Stormy grown upStormy when she was youngIn 2005 Jerry & Kathy got a kitten they named Stormy because of the lightning bolt on her forehead and because she seemed like a force of nature when she tore around through the house. It's hard to believe she's already a middle-aged cat, but she can still be as rambunctious as ever when she wants to.

Jerry's books and stories:

Cover of PARADISEParadise Passed is Jerry's favorite novel, the one he has spent the last two decades writing. He poured his heart and soul into it, blending bizarre aliens, wacky religion, good intentions, and bad luck into a coming of age story that will leave you thinking about it long after you're done reading. It's got Jerry's patented sense of humor, but this time that humor comes with an undercurrent of social tension that will keep you on the edge of your chair until the very last page. And if that's not enough enticement, it has a gorgeous cover by Hugo-winning artist Frank Wu. It's in trade paperback and can be purchased directly from the publisher, Wheatland Press.

Anywhere But Here coverAnywhere But Here is a sequel to The Getaway Special, but it's really about the world we live in today. The dust jacket says it best: "In a world dominated by America's heavy hand, an independent scientist reveals the secret of fast, cheap interstellar travel, sparking an exodus like none in history. When anyone with a few hundred dollars and a little ingenuity can build his own spaceship, even American citizens can't wait to get out from under the United States' domineering thumb. Trent and Donna Stinson, of Rock Springs, Wyoming, seal up their pickup for vacuum and go looking for a better life among the stars, but they soon learn that you can't outrun your problems. America's belligerent foreign policy is expanding just as fast as the world's refugees, threatening to destroy humanity's last chance for peaceful coexistence. When their own government tries to kill them for exercising the freedoms that people once took for granted, Trent and Donna reluctantly admit that America must be stopped. But how can patriotic citizens fight their own country? And how can they succeed where the rest of the world has failed?"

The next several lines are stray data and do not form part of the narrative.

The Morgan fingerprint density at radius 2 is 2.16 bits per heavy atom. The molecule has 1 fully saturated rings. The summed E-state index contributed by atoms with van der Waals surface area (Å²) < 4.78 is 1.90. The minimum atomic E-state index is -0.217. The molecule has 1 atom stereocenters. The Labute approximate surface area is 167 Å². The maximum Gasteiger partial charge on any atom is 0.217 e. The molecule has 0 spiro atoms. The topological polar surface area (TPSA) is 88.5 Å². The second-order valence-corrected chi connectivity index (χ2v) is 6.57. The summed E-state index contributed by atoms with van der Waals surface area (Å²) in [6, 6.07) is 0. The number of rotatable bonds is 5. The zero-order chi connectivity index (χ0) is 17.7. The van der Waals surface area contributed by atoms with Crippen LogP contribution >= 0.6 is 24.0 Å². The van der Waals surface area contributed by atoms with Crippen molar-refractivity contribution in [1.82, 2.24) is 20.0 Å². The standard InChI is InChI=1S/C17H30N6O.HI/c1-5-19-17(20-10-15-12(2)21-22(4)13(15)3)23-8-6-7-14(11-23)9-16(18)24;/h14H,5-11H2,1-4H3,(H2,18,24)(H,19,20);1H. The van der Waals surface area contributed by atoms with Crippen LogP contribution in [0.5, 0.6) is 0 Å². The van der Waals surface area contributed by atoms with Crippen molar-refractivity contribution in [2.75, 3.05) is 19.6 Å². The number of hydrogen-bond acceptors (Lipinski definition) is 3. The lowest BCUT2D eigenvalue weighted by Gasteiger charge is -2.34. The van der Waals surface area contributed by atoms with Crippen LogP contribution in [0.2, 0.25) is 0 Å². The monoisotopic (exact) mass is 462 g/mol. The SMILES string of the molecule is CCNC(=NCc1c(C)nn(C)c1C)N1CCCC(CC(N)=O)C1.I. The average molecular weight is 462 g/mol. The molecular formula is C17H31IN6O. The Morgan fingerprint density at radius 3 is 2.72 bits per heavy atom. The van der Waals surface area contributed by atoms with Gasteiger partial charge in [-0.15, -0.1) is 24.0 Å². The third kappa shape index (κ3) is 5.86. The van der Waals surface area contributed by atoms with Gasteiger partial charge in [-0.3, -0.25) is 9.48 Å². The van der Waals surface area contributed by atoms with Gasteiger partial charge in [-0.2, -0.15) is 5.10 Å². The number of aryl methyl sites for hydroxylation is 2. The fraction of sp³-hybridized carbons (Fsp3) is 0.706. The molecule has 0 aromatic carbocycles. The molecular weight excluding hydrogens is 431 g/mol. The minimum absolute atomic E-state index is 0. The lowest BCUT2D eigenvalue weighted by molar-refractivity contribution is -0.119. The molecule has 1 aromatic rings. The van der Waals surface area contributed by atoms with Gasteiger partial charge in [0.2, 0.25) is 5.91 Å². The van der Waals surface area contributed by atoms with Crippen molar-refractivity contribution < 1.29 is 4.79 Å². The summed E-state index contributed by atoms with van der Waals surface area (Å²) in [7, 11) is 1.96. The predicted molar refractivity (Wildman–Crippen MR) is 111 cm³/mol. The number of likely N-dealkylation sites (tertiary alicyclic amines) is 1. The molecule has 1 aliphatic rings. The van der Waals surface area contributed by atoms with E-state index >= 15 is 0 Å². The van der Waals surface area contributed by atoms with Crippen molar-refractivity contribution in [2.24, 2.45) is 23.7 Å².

Anywhere But Here won the Endeavor Award for best novel written by a Northwest Author.

Cover of GetawayThe Getaway Special is pure escapist fiction. It's about a card-carrying mad scientist (a member of the International Network of Scientists Against Nuclear Extermination, or INSANE for short) who invents a hyperdrive engine that will take people anywhere in the universe they want to go, with parts they can buy at Radio Shack. Anything that will hold air can become a spaceship, but people soon learn that space travel is not for the faint of heart. And if the aliens have their way, it might not be for anyone!

Cover of 20QJerry's latest collection of short stories, Twenty Questions, contains 20 of his previously published stories, some from obscure magazines and anthologies that you probably didn't see the first time around. There's a general introduction by the author, as well as individual notes about each story. Plus there's an added bonus: a scholarly article that finally answers once and for all the question, "What's the difference between science fiction and fantasy?" The book is in trade paperback form and can be purchased directly from the publisher, Wheatland Press.